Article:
In hand 1, you were correct to call because 1: the raiser was in 4th position... in that position it is more likely they have 2 high cards than a high pair ... since in over half the cases you are a slight favorite and in under half your are a big dog, you are correct to call with 3:1 odds.
2: you were the BB which gave you the odds to call.
Had the raiser been UTG this call would have been a little suspect, but not absolutely horrible. You also must be good after the flop to make this call ... if you see more than 1 card T or higher on the flop you must fold if you don't flop the set.
In hand 2, you were horribly, horribly wrong to call the preflop raise. A big difference here is you were cold calling 2 bets with no other callers. When you play a small pocket pair, you are hoping to flop a set and get paid off for it. You will flop a set a little under 12% of the time. You can expect a set to hold up and win a little over 80% of the time. This gives you at best, about a 10% win rate with your set. What this means is that you must expect to win a pot on average 10x your preflop investment when you do win with a low pp. When you are in late position and can call 1 bet with 4 limpers, this is great odds ... you can expect 6 more SB in the pot by the end of the hand. To call this hand to a raise in EP is very bad because now you need to win a pot of 20SB on average and you don't know if anyone else will stay in or not or if they might raise. It takes a special table full of fish to even think about this call.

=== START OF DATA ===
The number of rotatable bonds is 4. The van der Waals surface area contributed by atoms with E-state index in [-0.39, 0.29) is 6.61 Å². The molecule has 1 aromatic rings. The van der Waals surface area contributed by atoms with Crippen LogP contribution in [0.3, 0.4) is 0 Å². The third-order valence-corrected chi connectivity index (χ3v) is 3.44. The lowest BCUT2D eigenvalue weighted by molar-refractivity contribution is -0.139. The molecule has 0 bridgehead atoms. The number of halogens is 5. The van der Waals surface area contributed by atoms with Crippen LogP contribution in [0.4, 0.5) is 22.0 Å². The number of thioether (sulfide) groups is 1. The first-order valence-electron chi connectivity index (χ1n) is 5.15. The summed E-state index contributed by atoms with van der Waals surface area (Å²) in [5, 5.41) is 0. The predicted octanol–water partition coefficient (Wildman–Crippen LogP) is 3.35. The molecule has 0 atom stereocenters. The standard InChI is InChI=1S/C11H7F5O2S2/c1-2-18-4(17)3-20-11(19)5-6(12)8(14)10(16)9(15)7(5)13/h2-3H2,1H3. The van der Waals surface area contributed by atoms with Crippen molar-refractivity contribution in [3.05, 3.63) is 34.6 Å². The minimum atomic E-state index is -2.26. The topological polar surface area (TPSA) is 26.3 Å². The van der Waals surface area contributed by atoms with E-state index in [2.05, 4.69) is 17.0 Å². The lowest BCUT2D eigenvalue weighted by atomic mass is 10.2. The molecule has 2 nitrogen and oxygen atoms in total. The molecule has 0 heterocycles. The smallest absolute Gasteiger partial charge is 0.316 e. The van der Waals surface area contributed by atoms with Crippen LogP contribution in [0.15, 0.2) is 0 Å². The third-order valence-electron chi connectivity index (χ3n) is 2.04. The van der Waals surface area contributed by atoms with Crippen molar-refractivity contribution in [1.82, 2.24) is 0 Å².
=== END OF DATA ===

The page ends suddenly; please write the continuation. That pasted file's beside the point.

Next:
Hand 3: This is a completely different scenario. You have a near premium hand with the tens, 2 players have limped, the raiser was in late position and you are the small blind. This is a call/raise situation. If you think you can isolate the raiser, you should reraise, as the odds are better than even he has 2 high cards and not a bigger pp. If the 2 limpers are likely to call a reraise, I would just call ... remember that you will be out of position the rest of the hand.